Fixing its Development Plan might be the solution to Mumbai’s flooding woes

Reducing concretisation in the city is crucial, allowing for more permeable surfaces. A balanced approach involves improving both blue-green infrastructure and hard infrastructure

By Dimple Behal
Published: Wednesday 18 October 2023
Development of informal settlements on the flood-plain of Mithi in Bandra (near Bandra Kurla Complex). Photo: Dimple Behal

A Mumbaikar’s daily routine consists of going to work, eating vada pav and hustling to reach back home as early as possible. However, when the southwest monsoon arrives, the working class faces a stark reality — the rains are anything but romantic. Instead, they bring a deluge of challenges, from flooded streets to disrupted commutes, crippled local trains, and a loss of livelihood — making the working class lose 63 per cent of its productivity.

In July 2023, Mumbai received 1,512.66 mm of rainfall, according to the India Meteorological Department, breaking the earlier record of 1,502.6 mm in July 2020.

Meanwhile, the city’s failed relationship of managing rainwater became more evident as a 10 per cent water cut continued in the same month. According to the MCAP (Mumbai Climate Action Plan) 2022, more than 35 per of the city’s population lives within 250 metres of chronic flooding hotspots. 

Harnit, an IT consultant, survived the Mumbai July 2005 floods and lost most of his family assets as his house was on the ground floor. The floods were a once-in-a-hundred-years event, with the city receiving 944mm rain in 24 hours. “Slowly, the water entered our ground floor house, rose to our knees and our waists,” he recalled.

Flooding at Tilaknagar affecting the residential areas. Photo: Dimple Behal

According to the Maharashtra Regional and Town Planning Act, 1966, it is necessary to earmark flood-prone zones within the development plan (DP) of the city. This can help in preparing dedicated guidelines and regulations for improving flood-resilience and reducing vulnerability in these areas. However, in the recent Mumbai Development Plan 2034, the flood-prone zones have not been identified in the proposed land use maps.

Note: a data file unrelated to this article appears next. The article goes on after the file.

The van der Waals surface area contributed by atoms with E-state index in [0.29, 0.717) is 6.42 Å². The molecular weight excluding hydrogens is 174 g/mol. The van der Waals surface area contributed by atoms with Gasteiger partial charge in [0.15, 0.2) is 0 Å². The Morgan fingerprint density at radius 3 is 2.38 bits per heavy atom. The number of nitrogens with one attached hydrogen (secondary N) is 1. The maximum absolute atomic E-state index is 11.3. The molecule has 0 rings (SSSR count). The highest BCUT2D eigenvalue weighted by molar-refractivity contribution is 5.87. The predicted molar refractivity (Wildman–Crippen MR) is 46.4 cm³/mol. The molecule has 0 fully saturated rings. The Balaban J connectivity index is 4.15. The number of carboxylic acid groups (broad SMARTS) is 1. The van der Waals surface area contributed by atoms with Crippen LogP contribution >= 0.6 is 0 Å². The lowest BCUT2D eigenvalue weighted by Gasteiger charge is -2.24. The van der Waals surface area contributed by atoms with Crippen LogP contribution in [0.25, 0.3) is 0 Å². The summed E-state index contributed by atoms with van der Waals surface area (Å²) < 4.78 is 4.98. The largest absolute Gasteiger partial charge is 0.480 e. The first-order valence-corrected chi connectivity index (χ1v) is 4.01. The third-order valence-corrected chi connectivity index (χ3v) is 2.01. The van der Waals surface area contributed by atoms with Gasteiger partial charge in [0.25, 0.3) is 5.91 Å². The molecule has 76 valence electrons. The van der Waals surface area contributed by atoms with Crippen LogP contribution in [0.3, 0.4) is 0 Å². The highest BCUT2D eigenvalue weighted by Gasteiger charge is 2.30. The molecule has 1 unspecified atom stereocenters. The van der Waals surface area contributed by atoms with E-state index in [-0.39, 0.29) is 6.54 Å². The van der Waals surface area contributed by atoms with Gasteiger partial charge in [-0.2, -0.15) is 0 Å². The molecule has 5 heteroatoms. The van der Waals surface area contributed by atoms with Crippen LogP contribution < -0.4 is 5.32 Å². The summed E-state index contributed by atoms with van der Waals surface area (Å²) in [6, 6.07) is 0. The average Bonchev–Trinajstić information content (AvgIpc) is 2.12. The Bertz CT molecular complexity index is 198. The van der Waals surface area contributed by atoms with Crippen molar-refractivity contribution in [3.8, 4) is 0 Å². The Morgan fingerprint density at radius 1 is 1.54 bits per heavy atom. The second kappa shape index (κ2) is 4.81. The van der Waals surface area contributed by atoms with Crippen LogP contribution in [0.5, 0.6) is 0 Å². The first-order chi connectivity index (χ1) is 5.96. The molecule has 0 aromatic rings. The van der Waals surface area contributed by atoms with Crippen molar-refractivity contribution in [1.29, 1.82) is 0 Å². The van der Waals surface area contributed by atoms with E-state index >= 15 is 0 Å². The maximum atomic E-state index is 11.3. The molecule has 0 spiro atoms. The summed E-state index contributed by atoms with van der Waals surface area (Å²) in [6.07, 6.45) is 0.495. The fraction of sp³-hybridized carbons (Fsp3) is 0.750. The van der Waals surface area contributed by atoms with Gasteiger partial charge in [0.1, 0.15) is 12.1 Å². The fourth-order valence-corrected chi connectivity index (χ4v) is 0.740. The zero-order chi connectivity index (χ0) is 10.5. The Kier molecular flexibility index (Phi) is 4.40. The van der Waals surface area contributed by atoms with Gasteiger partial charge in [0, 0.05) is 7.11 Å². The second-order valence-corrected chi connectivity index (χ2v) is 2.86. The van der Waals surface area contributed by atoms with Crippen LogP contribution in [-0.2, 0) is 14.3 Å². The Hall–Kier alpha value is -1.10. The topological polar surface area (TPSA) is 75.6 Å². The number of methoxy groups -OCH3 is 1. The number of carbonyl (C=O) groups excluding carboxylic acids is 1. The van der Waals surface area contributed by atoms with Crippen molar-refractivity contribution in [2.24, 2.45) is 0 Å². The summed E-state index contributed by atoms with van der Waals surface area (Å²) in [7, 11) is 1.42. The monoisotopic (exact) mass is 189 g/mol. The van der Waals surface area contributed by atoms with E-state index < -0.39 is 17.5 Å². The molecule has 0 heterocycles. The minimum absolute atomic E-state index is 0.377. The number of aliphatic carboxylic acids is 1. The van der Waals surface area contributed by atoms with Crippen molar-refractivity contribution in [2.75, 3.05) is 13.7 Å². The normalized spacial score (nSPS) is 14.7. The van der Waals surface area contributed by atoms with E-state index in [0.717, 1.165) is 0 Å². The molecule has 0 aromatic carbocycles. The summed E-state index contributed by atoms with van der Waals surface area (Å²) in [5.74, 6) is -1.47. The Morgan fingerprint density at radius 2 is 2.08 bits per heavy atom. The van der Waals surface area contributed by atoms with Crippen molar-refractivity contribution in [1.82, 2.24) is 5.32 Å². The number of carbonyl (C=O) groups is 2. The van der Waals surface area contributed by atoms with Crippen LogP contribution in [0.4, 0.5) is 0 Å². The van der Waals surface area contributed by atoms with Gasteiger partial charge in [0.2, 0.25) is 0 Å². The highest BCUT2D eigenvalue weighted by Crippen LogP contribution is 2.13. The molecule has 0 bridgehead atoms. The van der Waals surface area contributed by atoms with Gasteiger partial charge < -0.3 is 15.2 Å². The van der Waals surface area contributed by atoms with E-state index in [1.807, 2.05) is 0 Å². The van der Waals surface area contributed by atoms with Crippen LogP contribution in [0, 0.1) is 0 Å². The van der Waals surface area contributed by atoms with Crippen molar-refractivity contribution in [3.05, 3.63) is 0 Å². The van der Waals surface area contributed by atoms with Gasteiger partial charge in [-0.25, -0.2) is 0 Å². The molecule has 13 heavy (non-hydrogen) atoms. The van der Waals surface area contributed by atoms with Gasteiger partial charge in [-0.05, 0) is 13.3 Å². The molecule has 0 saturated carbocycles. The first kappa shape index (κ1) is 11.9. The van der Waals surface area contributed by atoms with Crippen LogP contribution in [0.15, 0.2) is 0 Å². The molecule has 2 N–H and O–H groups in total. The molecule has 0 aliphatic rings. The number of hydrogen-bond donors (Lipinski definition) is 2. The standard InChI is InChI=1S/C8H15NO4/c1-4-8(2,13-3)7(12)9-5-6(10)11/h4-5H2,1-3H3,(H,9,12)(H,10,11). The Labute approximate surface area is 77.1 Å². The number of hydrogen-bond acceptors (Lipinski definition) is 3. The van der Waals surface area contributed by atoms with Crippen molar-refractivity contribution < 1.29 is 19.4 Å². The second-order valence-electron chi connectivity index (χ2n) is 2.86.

However, this doesn’t stop people from taking steps to protect themselves from flooding in these areas. Harnit said, ‘‘People (in low-lying areas) retrofit their plinth level higher than the road to prevent water from entering the premises during flooding events. Unfortunately, new construction often includes ground floor parking lots, reducing the city’s permeable areas.

The Mumbai Development Plan 2034 and DCPR (Development Control & Promotion Regulation) 2034 provides the flexibility to develop open spaces or recreational areas on the podium in a land parcel. However, these spaces are often encroached by vehicles. Ground which would have been permeable, is thus sealed. This exacerbates problems in case a flooding event happens in a low-lying area.

About 700 kilometres of watercourses run through Mumbai and the Mithi has been a major channel of the city’s drainage network. The Mithi is usually seen today as a repository of sewer, industrial effluent, and hazardous waste. During the monsoon, the Mithi’s floodplain becomes more vulnerable to inundation whenever heavy rainfall and high tides do coincide. 

During high tide events and heavy rains, if water flows backwards in the city rather than flowing from the Mithi river to the ocean, understand that floods are going to happen,” said Suryaprakash Shukla, an autorickshaw driver from Uttar Pradesh, who has been living in the city for the past 23 years. He migrated to Mumbai after completing school in search of better opportunities.

Even though flooding events make him more vulnerable, it doesn’t stop him from earning his living as his work doesn’t allow him to take breaks during extreme events. Shukla adapts himself by refraining from taking up rides in areas which are flooded with water. 

“Overpasses are being constructed in the city and no space is left for runoff to escape,” he added. According to estimates, 94 per cent of Mumbai has been concretised in the past four decades. Sixty per cent of its vegetation and 65 per cent of its water bodies have been lost in the process. 

“Water bodies are shrinking and are getting encroached due to development,” said Harnit. To reduce flooding risks around these water bodies, the DP suggests demarcating buffers around them and maintaining them as development-free zones.

However, due to a lack of affordable housing in the city, the development of informal settlements on these vulnerable areas has become increased. Clearing these settlements, with adequate rehabilitation of the residents, remains a critical issue. The DP does not mention these water bodies and little has been done for their protection